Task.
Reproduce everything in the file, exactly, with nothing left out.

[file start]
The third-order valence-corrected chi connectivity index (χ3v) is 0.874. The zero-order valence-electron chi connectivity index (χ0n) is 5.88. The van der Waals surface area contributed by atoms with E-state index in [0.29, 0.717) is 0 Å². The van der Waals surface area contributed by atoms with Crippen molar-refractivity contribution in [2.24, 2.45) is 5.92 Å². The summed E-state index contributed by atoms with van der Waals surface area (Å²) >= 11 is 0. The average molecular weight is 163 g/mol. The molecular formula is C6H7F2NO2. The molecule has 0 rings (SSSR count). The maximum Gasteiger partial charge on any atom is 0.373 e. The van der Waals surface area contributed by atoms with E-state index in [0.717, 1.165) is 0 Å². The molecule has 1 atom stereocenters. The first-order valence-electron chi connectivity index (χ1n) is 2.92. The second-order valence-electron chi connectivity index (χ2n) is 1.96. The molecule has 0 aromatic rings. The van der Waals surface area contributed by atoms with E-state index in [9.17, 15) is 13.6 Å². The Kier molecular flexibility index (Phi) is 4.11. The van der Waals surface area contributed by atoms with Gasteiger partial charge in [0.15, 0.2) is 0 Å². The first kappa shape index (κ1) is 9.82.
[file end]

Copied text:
The third-order valence-corrected chi connectivity index (χ3v) is 0.874. The zero-order valence-electron chi connectivity index (χ0n) is 5.88. The van der Waals surface area contributed by atoms with E-state index in [0.29, 0.717) is 0 Å². The van der Waals surface area contributed by atoms with Crippen molar-refractivity contribution in [2.24, 2.45) is 5.92 Å². The summed E-state index contributed by atoms with van der Waals surface area (Å²) >= 11 is 0. The average molecular weight is 163 g/mol. The molecular formula is C6H7F2NO2. The molecule has 0 rings (SSSR count). The maximum Gasteiger partial charge on any atom is 0.373 e. The van der Waals surface area contributed by atoms with E-state index in [0.717, 1.165) is 0 Å². The molecule has 1 atom stereocenters. The first-order valence-electron chi connectivity index (χ1n) is 2.92. The second-order valence-electron chi connectivity index (χ2n) is 1.96. The molecule has 0 aromatic rings. The van der Waals surface area contributed by atoms with E-state index in [9.17, 15) is 13.6 Å². The Kier molecular flexibility index (Phi) is 4.11. The van der Waals surface area contributed by atoms with Gasteiger partial charge in [0.15, 0.2) is 0 Å². The first kappa shape index (κ1) is 9.82.